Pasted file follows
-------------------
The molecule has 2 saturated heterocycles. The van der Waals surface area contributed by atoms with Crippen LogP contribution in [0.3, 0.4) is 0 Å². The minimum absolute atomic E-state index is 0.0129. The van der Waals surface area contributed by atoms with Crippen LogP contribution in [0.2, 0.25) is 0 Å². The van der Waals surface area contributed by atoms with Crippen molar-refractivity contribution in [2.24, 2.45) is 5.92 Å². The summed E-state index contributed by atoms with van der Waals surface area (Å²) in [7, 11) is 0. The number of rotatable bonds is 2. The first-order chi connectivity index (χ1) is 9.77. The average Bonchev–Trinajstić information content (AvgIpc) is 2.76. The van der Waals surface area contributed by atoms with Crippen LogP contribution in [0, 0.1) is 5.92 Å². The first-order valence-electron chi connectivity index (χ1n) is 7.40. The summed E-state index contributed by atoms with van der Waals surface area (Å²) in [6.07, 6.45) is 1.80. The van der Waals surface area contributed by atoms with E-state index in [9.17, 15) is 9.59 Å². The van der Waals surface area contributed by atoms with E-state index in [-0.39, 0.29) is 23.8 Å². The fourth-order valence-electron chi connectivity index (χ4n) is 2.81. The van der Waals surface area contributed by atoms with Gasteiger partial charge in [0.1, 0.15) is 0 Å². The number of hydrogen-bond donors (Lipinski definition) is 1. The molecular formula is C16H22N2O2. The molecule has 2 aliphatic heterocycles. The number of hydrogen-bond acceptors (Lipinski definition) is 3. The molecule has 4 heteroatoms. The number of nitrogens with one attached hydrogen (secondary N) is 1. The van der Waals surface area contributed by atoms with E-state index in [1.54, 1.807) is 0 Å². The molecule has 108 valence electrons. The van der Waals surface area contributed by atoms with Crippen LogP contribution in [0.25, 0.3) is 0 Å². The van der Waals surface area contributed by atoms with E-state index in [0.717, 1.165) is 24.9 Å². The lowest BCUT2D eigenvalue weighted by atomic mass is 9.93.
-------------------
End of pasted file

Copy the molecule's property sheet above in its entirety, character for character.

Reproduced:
The molecule has 2 saturated heterocycles. The van der Waals surface area contributed by atoms with Crippen LogP contribution in [0.3, 0.4) is 0 Å². The minimum absolute atomic E-state index is 0.0129. The van der Waals surface area contributed by atoms with Crippen LogP contribution in [0.2, 0.25) is 0 Å². The van der Waals surface area contributed by atoms with Crippen molar-refractivity contribution in [2.24, 2.45) is 5.92 Å². The summed E-state index contributed by atoms with van der Waals surface area (Å²) in [7, 11) is 0. The number of rotatable bonds is 2. The first-order chi connectivity index (χ1) is 9.77. The average Bonchev–Trinajstić information content (AvgIpc) is 2.76. The van der Waals surface area contributed by atoms with Crippen LogP contribution in [0, 0.1) is 5.92 Å². The first-order valence-electron chi connectivity index (χ1n) is 7.40. The summed E-state index contributed by atoms with van der Waals surface area (Å²) in [6.07, 6.45) is 1.80. The van der Waals surface area contributed by atoms with E-state index in [9.17, 15) is 9.59 Å². The van der Waals surface area contributed by atoms with E-state index in [-0.39, 0.29) is 23.8 Å². The fourth-order valence-electron chi connectivity index (χ4n) is 2.81. The van der Waals surface area contributed by atoms with Gasteiger partial charge in [0.1, 0.15) is 0 Å². The number of hydrogen-bond donors (Lipinski definition) is 1. The molecular formula is C16H22N2O2. The molecule has 2 aliphatic heterocycles. The number of hydrogen-bond acceptors (Lipinski definition) is 3. The molecule has 4 heteroatoms. The number of nitrogens with one attached hydrogen (secondary N) is 1. The van der Waals surface area contributed by atoms with E-state index in [1.54, 1.807) is 0 Å². The molecule has 108 valence electrons. The van der Waals surface area contributed by atoms with Crippen LogP contribution in [0.25, 0.3) is 0 Å². The van der Waals surface area contributed by atoms with E-state index in [0.717, 1.165) is 24.9 Å². The lowest BCUT2D eigenvalue weighted by atomic mass is 9.93.